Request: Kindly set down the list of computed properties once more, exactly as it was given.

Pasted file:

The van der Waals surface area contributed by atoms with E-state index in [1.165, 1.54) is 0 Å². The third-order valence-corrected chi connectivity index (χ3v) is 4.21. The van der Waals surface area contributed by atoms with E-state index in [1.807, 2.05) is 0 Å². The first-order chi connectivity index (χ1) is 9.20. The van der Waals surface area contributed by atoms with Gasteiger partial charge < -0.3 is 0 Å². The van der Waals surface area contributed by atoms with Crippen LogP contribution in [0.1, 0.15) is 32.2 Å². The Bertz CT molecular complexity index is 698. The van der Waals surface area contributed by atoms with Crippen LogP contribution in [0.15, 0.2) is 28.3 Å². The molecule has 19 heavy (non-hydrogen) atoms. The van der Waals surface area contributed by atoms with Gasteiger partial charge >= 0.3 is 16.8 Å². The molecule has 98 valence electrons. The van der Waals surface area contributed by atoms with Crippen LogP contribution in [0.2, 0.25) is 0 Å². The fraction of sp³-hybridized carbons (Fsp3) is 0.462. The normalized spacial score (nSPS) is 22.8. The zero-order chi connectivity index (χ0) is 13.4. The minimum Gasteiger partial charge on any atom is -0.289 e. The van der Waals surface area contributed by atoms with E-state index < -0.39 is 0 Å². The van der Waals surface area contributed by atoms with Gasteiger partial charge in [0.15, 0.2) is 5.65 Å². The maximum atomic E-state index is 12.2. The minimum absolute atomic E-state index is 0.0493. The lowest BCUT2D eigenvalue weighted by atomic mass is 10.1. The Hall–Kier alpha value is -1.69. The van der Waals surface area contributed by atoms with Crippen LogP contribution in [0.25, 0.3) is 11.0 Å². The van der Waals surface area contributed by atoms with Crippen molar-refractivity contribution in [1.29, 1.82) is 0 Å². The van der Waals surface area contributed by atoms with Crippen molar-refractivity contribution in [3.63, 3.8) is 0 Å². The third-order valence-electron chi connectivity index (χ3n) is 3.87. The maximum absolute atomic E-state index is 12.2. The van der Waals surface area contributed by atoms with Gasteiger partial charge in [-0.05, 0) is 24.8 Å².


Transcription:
The van der Waals surface area contributed by atoms with E-state index in [1.165, 1.54) is 0 Å². The third-order valence-corrected chi connectivity index (χ3v) is 4.21. The van der Waals surface area contributed by atoms with E-state index in [1.807, 2.05) is 0 Å². The first-order chi connectivity index (χ1) is 9.20. The van der Waals surface area contributed by atoms with Gasteiger partial charge < -0.3 is 0 Å². The van der Waals surface area contributed by atoms with Crippen LogP contribution in [0.1, 0.15) is 32.2 Å². The Bertz CT molecular complexity index is 698. The van der Waals surface area contributed by atoms with Crippen LogP contribution in [0.15, 0.2) is 28.3 Å². The molecule has 19 heavy (non-hydrogen) atoms. The van der Waals surface area contributed by atoms with Gasteiger partial charge >= 0.3 is 16.8 Å². The molecule has 98 valence electrons. The van der Waals surface area contributed by atoms with Crippen LogP contribution in [0.2, 0.25) is 0 Å². The fraction of sp³-hybridized carbons (Fsp3) is 0.462. The normalized spacial score (nSPS) is 22.8. The zero-order chi connectivity index (χ0) is 13.4. The minimum Gasteiger partial charge on any atom is -0.289 e. The van der Waals surface area contributed by atoms with E-state index < -0.39 is 0 Å². The van der Waals surface area contributed by atoms with Gasteiger partial charge in [0.15, 0.2) is 5.65 Å². The maximum atomic E-state index is 12.2. The minimum absolute atomic E-state index is 0.0493. The lowest BCUT2D eigenvalue weighted by atomic mass is 10.1. The Hall–Kier alpha value is -1.69. The van der Waals surface area contributed by atoms with Crippen LogP contribution in [0.25, 0.3) is 11.0 Å². The van der Waals surface area contributed by atoms with Crippen molar-refractivity contribution in [1.29, 1.82) is 0 Å². The van der Waals surface area contributed by atoms with Crippen molar-refractivity contribution in [3.63, 3.8) is 0 Å². The third-order valence-electron chi connectivity index (χ3n) is 3.87. The maximum absolute atomic E-state index is 12.2. The van der Waals surface area contributed by atoms with Gasteiger partial charge in [-0.05, 0) is 24.8 Å².